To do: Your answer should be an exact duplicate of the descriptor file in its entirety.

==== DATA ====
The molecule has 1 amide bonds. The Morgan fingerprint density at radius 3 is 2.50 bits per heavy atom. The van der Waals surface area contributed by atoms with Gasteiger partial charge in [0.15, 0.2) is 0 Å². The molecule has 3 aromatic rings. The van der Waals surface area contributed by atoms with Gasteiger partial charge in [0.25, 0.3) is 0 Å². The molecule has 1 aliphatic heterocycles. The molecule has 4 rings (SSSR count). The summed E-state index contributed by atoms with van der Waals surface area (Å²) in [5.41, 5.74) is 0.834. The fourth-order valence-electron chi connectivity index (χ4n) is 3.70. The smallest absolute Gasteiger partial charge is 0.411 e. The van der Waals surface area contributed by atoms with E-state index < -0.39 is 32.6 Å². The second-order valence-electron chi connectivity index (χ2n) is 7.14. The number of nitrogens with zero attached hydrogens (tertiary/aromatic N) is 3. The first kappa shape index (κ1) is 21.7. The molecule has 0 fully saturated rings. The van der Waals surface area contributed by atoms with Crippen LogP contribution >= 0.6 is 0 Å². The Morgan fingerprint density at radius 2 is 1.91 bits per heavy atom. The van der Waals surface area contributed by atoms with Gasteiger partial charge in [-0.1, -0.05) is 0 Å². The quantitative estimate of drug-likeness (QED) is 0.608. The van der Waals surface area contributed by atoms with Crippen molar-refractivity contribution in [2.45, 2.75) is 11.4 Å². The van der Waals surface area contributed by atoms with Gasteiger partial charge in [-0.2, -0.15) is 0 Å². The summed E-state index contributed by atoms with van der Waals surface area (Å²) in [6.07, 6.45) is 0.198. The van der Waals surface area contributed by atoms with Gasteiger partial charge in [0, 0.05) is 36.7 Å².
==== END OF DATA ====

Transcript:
The molecule has 1 amide bonds. The Morgan fingerprint density at radius 3 is 2.50 bits per heavy atom. The van der Waals surface area contributed by atoms with Gasteiger partial charge in [0.15, 0.2) is 0 Å². The molecule has 3 aromatic rings. The van der Waals surface area contributed by atoms with Gasteiger partial charge in [0.25, 0.3) is 0 Å². The molecule has 1 aliphatic heterocycles. The molecule has 4 rings (SSSR count). The summed E-state index contributed by atoms with van der Waals surface area (Å²) in [5.41, 5.74) is 0.834. The fourth-order valence-electron chi connectivity index (χ4n) is 3.70. The smallest absolute Gasteiger partial charge is 0.411 e. The van der Waals surface area contributed by atoms with E-state index < -0.39 is 32.6 Å². The second-order valence-electron chi connectivity index (χ2n) is 7.14. The number of nitrogens with zero attached hydrogens (tertiary/aromatic N) is 3. The first kappa shape index (κ1) is 21.7. The molecule has 0 fully saturated rings. The van der Waals surface area contributed by atoms with Crippen LogP contribution >= 0.6 is 0 Å². The Morgan fingerprint density at radius 2 is 1.91 bits per heavy atom. The van der Waals surface area contributed by atoms with Gasteiger partial charge in [-0.1, -0.05) is 0 Å². The quantitative estimate of drug-likeness (QED) is 0.608. The van der Waals surface area contributed by atoms with Crippen molar-refractivity contribution in [2.45, 2.75) is 11.4 Å². The van der Waals surface area contributed by atoms with Gasteiger partial charge in [-0.2, -0.15) is 0 Å². The summed E-state index contributed by atoms with van der Waals surface area (Å²) in [6.07, 6.45) is 0.198. The van der Waals surface area contributed by atoms with Gasteiger partial charge in [0, 0.05) is 36.7 Å².